3) You didn't mention where you got them form, or how long you had them. Newer specimens will be stressed from the move, and coupled with the lower water temps, this could be part of your problem.

Depending on the other fish/plants you have in the tank, you may want to try raising the water temp to at least 82 degrees, with 84 being a better choice. It may be too late to save this fish, but it should help you keep the other Rams healthy.
 

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Discussion Starter · #8 ·
Can be a lot of different causes. How long have you had the rams? I am assuming 0 ammonia? What are other fish in the tank? Size of the tank?

Your Java Fern does not look it's best. I am pretty sure there are other not so good things going on in that tank. And rams are not the easiest of fish to keep in the first place.

Best of luck.
yeah no ammonia, 100 liter aquarium, 10 corydoras and 3 SAE's and 3 other rams.
My Java ferns are having an issue of too much light :p...

Bump:
As was mentioned, Rams are not the easiest fish to raise, but they can be pretty hardy if you follow a few simple rules:

1) Water quality is extremely important. You're parameters look fine. Hardness would most likely not be an issue. Keep up with your water changes.

2) Water temperature is very important as well. I noticed that your temp is 77 degrees. That is at the very low end for Rams. Rams, like Discus, like to have the water temps somewhere between 82-86 degrees. All of our Rams are kept around 85 degrees. It's not that they won't live at colder temps, but they will not thrive. Weaker individuals will be more susceptible to secondary infections, such as Ich. In my opinion, that is why so many people (and pet shops) have so many Ich problems with Rams. The temps aren't warm enough for the fish. Just a warning: the warmer temps my not be tolerated by some species of plants you may have in your tanks, so be careful not to cause a different problem while trying to correct this one.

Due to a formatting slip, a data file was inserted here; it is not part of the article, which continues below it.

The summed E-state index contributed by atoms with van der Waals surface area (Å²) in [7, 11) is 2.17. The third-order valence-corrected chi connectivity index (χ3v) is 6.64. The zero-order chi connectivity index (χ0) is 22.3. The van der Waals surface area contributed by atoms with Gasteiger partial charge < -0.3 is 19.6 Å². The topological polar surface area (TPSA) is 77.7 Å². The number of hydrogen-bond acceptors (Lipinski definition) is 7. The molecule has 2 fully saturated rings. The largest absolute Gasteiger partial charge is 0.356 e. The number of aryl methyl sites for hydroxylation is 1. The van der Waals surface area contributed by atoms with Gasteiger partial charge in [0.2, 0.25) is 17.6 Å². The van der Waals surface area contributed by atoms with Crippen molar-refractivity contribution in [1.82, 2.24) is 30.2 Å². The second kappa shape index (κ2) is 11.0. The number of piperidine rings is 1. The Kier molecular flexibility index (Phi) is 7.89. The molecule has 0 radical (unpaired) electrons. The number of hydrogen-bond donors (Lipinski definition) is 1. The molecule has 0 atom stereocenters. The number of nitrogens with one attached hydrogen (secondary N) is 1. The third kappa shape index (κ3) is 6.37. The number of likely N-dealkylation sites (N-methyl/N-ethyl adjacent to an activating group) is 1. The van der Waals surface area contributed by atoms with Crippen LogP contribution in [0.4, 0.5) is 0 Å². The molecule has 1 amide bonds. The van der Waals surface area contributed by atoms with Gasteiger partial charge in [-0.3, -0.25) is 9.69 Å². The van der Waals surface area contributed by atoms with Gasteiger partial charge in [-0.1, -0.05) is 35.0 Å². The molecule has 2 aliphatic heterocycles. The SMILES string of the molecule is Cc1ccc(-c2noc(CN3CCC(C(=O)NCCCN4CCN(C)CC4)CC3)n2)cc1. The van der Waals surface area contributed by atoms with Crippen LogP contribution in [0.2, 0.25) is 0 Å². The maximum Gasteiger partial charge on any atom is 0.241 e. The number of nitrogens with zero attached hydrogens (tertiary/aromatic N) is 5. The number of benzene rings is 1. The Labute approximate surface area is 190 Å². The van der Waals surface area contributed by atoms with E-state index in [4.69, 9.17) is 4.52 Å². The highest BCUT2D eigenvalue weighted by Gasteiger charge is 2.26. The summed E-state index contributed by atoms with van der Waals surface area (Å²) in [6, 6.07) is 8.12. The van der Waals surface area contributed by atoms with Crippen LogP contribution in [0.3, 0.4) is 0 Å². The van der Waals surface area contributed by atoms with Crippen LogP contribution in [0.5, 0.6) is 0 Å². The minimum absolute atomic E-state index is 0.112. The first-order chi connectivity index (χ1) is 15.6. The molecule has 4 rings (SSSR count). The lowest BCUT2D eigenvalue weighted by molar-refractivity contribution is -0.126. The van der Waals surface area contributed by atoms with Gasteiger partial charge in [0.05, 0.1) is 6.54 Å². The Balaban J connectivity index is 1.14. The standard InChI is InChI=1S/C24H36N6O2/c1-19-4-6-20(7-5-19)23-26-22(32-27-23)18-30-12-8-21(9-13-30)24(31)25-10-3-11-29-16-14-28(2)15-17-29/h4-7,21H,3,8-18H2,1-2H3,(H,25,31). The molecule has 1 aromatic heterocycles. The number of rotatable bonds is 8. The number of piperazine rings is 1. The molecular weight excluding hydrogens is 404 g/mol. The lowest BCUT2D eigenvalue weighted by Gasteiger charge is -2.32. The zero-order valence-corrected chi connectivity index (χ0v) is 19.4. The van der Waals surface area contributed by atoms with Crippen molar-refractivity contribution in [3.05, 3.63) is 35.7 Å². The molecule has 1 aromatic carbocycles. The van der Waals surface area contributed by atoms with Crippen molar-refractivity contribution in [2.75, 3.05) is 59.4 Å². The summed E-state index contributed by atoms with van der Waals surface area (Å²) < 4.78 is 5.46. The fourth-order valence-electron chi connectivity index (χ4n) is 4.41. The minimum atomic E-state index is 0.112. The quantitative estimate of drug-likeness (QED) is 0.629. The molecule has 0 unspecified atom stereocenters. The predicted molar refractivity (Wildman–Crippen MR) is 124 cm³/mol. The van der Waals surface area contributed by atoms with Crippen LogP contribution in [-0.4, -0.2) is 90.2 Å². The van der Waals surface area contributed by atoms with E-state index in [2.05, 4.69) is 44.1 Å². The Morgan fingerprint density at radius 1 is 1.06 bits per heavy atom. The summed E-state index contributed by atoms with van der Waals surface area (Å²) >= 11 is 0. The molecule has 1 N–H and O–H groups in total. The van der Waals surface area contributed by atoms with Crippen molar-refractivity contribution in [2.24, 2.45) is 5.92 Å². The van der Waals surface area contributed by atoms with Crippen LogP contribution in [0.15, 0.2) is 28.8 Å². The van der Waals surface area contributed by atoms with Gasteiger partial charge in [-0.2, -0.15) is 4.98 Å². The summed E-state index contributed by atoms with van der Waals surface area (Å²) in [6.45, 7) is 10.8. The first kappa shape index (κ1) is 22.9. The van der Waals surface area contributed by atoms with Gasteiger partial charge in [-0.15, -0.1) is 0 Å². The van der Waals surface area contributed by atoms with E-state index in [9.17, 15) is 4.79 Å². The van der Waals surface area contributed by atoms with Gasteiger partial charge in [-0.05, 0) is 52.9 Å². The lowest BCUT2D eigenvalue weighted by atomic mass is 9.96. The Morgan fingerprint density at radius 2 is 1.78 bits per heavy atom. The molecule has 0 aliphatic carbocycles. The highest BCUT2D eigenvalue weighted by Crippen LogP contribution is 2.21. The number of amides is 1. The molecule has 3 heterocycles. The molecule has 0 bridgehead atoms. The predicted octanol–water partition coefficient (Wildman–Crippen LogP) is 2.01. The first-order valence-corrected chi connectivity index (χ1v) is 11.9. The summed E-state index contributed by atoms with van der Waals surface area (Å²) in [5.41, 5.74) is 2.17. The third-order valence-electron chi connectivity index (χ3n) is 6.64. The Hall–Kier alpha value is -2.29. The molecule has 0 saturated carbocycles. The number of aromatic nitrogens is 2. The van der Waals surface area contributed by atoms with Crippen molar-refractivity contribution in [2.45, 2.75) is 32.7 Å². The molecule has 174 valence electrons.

3) You didn't mention where you got them form, or how long you had them. Newer specimens will be stressed from the move, and coupled with the lower water temps, this could be part of your problem.

Depending on the other fish/plants you have in the tank, you may want to try raising the water temp to at least 82 degrees, with 84 being a better choice. It may be too late to save this fish, but it should help you keep the other Rams healthy.
i'll raise the temp, not to 82 though, my corries are gnne have serious issues with that i think, I hope it'll recover, its not looking good at all..
i've had them for about a month
 

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Discussion Starter · #10 ·
@matt13 long time

The tank is also overcrowded. That ram is gone, I'm afraid.